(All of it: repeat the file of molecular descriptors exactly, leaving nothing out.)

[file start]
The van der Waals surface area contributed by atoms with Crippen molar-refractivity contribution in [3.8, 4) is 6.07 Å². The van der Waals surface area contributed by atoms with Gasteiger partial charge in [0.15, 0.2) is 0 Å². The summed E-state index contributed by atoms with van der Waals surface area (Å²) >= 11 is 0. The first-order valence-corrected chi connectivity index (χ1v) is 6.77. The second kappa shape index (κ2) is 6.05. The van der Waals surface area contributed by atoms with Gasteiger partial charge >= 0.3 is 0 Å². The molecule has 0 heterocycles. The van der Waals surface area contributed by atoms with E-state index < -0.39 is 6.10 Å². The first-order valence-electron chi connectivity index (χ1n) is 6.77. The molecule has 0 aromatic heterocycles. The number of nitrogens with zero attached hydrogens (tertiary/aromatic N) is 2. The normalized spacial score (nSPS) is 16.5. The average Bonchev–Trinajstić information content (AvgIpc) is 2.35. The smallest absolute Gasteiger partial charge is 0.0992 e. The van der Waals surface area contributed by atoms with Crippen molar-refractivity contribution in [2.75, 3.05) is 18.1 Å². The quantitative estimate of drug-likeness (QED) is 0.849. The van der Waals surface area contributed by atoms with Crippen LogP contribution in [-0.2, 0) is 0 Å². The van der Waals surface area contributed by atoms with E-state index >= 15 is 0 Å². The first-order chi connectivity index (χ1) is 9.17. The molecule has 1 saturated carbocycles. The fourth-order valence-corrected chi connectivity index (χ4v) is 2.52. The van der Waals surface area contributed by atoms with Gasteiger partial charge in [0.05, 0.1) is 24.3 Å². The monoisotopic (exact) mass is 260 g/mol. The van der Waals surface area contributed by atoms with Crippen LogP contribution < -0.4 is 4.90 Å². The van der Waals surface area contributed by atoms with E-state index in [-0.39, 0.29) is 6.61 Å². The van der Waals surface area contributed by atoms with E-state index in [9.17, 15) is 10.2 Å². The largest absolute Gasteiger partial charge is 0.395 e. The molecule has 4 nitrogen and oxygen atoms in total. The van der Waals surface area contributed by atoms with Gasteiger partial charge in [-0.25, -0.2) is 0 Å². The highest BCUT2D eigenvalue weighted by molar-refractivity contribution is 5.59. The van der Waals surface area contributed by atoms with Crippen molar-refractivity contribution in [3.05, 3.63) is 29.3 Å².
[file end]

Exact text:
The van der Waals surface area contributed by atoms with Crippen molar-refractivity contribution in [3.8, 4) is 6.07 Å². The van der Waals surface area contributed by atoms with Gasteiger partial charge in [0.15, 0.2) is 0 Å². The summed E-state index contributed by atoms with van der Waals surface area (Å²) >= 11 is 0. The first-order valence-corrected chi connectivity index (χ1v) is 6.77. The second kappa shape index (κ2) is 6.05. The van der Waals surface area contributed by atoms with Gasteiger partial charge >= 0.3 is 0 Å². The molecule has 0 heterocycles. The van der Waals surface area contributed by atoms with E-state index < -0.39 is 6.10 Å². The first-order valence-electron chi connectivity index (χ1n) is 6.77. The molecule has 0 aromatic heterocycles. The number of nitrogens with zero attached hydrogens (tertiary/aromatic N) is 2. The normalized spacial score (nSPS) is 16.5. The average Bonchev–Trinajstić information content (AvgIpc) is 2.35. The smallest absolute Gasteiger partial charge is 0.0992 e. The van der Waals surface area contributed by atoms with Crippen molar-refractivity contribution in [2.75, 3.05) is 18.1 Å². The quantitative estimate of drug-likeness (QED) is 0.849. The van der Waals surface area contributed by atoms with Crippen LogP contribution in [-0.2, 0) is 0 Å². The van der Waals surface area contributed by atoms with E-state index >= 15 is 0 Å². The first-order chi connectivity index (χ1) is 9.17. The molecule has 1 saturated carbocycles. The fourth-order valence-corrected chi connectivity index (χ4v) is 2.52. The van der Waals surface area contributed by atoms with Gasteiger partial charge in [0.05, 0.1) is 24.3 Å². The monoisotopic (exact) mass is 260 g/mol. The van der Waals surface area contributed by atoms with Crippen LogP contribution < -0.4 is 4.90 Å². The van der Waals surface area contributed by atoms with E-state index in [-0.39, 0.29) is 6.61 Å². The van der Waals surface area contributed by atoms with E-state index in [9.17, 15) is 10.2 Å². The largest absolute Gasteiger partial charge is 0.395 e. The molecule has 4 nitrogen and oxygen atoms in total. The van der Waals surface area contributed by atoms with Gasteiger partial charge in [-0.25, -0.2) is 0 Å². The highest BCUT2D eigenvalue weighted by molar-refractivity contribution is 5.59. The van der Waals surface area contributed by atoms with Crippen molar-refractivity contribution in [3.05, 3.63) is 29.3 Å².